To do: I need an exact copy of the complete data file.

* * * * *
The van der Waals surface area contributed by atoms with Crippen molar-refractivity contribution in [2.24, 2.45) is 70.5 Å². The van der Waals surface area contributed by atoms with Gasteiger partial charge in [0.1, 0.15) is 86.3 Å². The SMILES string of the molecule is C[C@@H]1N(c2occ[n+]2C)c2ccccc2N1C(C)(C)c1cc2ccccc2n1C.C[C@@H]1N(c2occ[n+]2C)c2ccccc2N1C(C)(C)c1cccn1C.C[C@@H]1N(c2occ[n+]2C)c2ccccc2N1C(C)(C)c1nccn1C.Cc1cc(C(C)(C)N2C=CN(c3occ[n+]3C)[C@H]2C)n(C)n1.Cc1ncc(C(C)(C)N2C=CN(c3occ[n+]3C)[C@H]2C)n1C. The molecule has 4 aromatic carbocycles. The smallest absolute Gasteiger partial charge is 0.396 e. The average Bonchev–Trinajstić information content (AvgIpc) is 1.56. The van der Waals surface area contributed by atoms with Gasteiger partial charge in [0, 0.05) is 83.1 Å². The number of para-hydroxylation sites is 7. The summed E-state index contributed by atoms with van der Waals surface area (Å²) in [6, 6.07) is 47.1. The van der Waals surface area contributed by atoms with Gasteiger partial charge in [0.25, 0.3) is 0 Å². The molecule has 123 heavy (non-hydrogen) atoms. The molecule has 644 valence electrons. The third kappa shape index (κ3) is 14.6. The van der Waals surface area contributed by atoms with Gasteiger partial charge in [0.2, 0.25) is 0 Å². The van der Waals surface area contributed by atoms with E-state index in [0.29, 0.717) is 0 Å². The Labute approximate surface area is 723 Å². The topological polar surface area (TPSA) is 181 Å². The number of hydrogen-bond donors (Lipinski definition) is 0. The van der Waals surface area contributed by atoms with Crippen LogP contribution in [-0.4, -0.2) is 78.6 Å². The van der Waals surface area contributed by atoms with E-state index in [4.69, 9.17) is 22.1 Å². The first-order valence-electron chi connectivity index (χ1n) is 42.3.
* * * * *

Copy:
The van der Waals surface area contributed by atoms with Crippen molar-refractivity contribution in [2.24, 2.45) is 70.5 Å². The van der Waals surface area contributed by atoms with Gasteiger partial charge in [0.1, 0.15) is 86.3 Å². The SMILES string of the molecule is C[C@@H]1N(c2occ[n+]2C)c2ccccc2N1C(C)(C)c1cc2ccccc2n1C.C[C@@H]1N(c2occ[n+]2C)c2ccccc2N1C(C)(C)c1cccn1C.C[C@@H]1N(c2occ[n+]2C)c2ccccc2N1C(C)(C)c1nccn1C.Cc1cc(C(C)(C)N2C=CN(c3occ[n+]3C)[C@H]2C)n(C)n1.Cc1ncc(C(C)(C)N2C=CN(c3occ[n+]3C)[C@H]2C)n1C. The molecule has 4 aromatic carbocycles. The smallest absolute Gasteiger partial charge is 0.396 e. The average Bonchev–Trinajstić information content (AvgIpc) is 1.56. The van der Waals surface area contributed by atoms with Gasteiger partial charge in [0, 0.05) is 83.1 Å². The number of para-hydroxylation sites is 7. The summed E-state index contributed by atoms with van der Waals surface area (Å²) in [6, 6.07) is 47.1. The van der Waals surface area contributed by atoms with Gasteiger partial charge in [0.25, 0.3) is 0 Å². The molecule has 123 heavy (non-hydrogen) atoms. The molecule has 644 valence electrons. The third kappa shape index (κ3) is 14.6. The van der Waals surface area contributed by atoms with Gasteiger partial charge in [0.2, 0.25) is 0 Å². The van der Waals surface area contributed by atoms with E-state index in [0.29, 0.717) is 0 Å². The Labute approximate surface area is 723 Å². The topological polar surface area (TPSA) is 181 Å². The number of hydrogen-bond donors (Lipinski definition) is 0. The van der Waals surface area contributed by atoms with Crippen LogP contribution in [-0.4, -0.2) is 78.6 Å². The van der Waals surface area contributed by atoms with E-state index in [4.69, 9.17) is 22.1 Å². The first-order valence-electron chi connectivity index (χ1n) is 42.3.